This past Sunday's Parade Magazine published an easy-to-understand analysis of Barack Obama and John McCain's tax plans. "If your salary is less than $112,000, you'd pay less in taxes under Obama's plan," according to Parade; "if your salary is higher, McCain would cut your taxes more." Under the Obama plan, everyone earning less than $227,000 a year would receive a tax cut, everyone earning more would see a tax increase. On the other hand, McCain continues his dogged adherence to Bush's failed economic policies: his tax cuts primarily benefit the rich but do virtually nothing for the middle class.
It's a free country. People can vote for whomever they like. But can't we all just agree, once and for all, that this "supply-side" economic mumbo-jumbo doesn't work? Haven't we learned anything?
> Obama is expanding his lead over McCain
There are 21 days to go in the election, and all the political trend lines are favoring Obama right now. Even the ultra-conservative Wall Street Journal was forced to concede their own polling shows "independent voters are starting to swing behind Barack Obama and Joe Biden, who continue to benefit from economic turmoil and the public response to their debate performances..."
The WSJ does offer one caution for Obama: racism could be a factor. They reported on focus group participants who said "...they knew people who wouldn't support Obama because he is black." If nothing else, this election will say a lot about how far we've progressed as a nation.
> More encouraging news: Obama's poll numbers might be even better than we realize
A recent report from the nonpartisan Pew Research Center demonstrates a statistical difference in attitudes among people with landline telephones and people with only cell phones. Why is this noteworthy? Because most of the polls we're seeing in the news could be underestimating how much support Obama really has.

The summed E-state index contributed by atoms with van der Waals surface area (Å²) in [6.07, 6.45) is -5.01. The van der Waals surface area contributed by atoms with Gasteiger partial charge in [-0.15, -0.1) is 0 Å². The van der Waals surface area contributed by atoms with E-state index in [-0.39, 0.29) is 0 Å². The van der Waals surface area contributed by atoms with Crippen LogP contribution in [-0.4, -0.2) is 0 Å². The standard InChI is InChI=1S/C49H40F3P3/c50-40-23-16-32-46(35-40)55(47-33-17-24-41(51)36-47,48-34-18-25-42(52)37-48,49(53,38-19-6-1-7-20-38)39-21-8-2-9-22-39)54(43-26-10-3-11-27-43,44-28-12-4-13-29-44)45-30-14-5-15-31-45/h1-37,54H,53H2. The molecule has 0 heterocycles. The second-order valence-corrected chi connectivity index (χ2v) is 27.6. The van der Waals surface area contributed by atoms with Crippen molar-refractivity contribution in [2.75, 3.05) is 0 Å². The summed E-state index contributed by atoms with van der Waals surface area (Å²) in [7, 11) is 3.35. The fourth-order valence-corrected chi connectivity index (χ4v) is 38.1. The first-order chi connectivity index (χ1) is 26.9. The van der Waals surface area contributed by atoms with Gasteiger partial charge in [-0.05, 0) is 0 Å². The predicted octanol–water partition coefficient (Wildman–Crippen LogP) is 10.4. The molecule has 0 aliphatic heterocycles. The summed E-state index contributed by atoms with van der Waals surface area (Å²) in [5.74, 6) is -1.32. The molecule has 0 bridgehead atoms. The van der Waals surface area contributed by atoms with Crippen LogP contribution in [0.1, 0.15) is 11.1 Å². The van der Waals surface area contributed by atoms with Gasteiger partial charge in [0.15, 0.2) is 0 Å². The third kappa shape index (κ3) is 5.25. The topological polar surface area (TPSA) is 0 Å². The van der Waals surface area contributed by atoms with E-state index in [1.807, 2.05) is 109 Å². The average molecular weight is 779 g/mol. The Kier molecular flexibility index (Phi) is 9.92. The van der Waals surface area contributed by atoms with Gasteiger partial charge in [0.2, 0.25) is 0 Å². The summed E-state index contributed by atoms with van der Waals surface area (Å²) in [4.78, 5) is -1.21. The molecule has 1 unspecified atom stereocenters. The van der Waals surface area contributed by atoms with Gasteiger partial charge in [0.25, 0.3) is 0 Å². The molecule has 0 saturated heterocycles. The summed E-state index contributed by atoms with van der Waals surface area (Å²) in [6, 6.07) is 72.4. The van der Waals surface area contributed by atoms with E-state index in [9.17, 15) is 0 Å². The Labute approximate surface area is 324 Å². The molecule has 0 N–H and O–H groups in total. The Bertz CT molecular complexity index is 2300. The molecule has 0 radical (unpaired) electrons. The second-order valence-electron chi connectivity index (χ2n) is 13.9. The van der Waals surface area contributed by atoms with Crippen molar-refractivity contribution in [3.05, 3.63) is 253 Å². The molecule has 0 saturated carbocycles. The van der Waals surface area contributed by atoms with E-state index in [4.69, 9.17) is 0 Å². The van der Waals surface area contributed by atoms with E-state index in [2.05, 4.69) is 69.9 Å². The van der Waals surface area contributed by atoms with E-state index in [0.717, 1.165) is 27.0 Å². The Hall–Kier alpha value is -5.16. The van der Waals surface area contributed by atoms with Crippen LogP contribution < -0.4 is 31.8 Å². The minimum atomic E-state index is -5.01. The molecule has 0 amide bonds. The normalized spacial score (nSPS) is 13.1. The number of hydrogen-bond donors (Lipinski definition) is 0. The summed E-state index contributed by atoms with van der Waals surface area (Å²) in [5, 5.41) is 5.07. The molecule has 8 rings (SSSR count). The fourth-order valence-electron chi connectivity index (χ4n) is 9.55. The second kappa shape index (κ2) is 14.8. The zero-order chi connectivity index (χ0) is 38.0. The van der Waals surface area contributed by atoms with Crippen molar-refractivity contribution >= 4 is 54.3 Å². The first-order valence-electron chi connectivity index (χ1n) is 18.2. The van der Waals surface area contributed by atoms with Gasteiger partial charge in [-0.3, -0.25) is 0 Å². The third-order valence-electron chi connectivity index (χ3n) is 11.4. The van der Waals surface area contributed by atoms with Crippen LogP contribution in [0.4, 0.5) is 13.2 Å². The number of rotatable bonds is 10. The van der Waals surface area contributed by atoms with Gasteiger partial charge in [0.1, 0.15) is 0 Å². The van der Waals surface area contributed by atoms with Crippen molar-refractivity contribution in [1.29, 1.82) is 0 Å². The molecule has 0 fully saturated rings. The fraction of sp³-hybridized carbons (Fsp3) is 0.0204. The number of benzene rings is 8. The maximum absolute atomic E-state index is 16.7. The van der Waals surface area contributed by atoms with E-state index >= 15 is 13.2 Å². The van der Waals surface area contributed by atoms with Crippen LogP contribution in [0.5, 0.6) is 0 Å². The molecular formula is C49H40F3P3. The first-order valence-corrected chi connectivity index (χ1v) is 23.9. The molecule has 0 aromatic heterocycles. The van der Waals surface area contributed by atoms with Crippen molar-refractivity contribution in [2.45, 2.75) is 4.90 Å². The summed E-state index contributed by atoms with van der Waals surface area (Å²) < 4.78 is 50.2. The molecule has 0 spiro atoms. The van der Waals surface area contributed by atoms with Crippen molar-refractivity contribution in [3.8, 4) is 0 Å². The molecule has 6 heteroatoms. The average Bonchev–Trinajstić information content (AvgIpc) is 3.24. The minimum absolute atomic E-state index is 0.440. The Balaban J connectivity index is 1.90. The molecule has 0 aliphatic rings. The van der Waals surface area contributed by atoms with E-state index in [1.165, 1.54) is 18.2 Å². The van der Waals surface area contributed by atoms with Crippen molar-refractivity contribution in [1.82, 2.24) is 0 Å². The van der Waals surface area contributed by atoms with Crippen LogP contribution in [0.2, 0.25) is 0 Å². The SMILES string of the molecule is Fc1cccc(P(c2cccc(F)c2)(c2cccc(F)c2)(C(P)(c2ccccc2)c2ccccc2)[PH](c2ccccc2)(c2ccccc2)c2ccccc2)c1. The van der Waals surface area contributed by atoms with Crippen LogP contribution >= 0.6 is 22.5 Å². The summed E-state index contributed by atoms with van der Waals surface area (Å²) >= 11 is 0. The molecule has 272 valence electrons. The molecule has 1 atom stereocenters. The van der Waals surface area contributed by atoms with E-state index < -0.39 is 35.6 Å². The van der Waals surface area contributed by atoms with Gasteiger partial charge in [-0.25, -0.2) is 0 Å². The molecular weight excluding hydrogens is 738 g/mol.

According to the Pew report, "Obama's lead was 2 or 3 percentage points smaller when cell users were omitted." The study also found "young cell users preferred Democratic presidential candidate Barack Obama over Republican nominee John McCain by 35 percentage points. For young landline users, it was a smaller 13-point Obama edge."
> Why is McCain struggling? Look no farther than the White House
According to USA Today, "a Gallup Poll taken Friday through Sunday finds only 25% of Americans approve of the way Bush is handling the job of president; 70% disapprove. That's the lowest approval and the highest disapproval of his eight years in office. His approval rating has dropped eight percentage points in a month." USA Today also published a cool, interactive chart that tracks Bush's approval ratings over the course of his presidency, which you can see here.
Others are chiming in about how President Bush is causing significant harm not only to McCain, but also to the Republican Party. TheHill.com reports "former House Speaker Newt Gingrich (R-Ga.) said the Wall Street bailout plan pushed by President Bush signaled the 'final collapse' of the current administration... 'It is a tragic and very expensive legacy,' Gingrich said. 'No conservative and no Republican should doubt how much it has hurt our cause and our party.'”
> Last, but not least, are a couple more items that caught my eye...
- The Seattle Times recently published a concise overview of the "Keating 5" scandal where John McCain was found guilty of using "poor judgement" in his effort to get federal regulators to back off investigations into the "questionable lending practices and investments" of a savings and loan bank run by Charles Keating, a major McCain benefactor. The ultimate failure of Keating's savings and loan helped trigger a major federal bailout of the entire industry, at taxpayer expense. Sound familiar?
- Finally, I couldn't help but chuckle when I read this report in the Seattle P-I: "US Weekly is reporting that John McCain paid $5,583 to TV makeup artist Tifanie White, who has worked on American Idol. The expense is included in Big Mac's Federal Election Commission filing... [E]ven by John Edwards' standards, a $5,583 makeup job is a lot of cash - especially for the candidate who claims not to be the 'celebrity' in the race." There's nothing more I can add.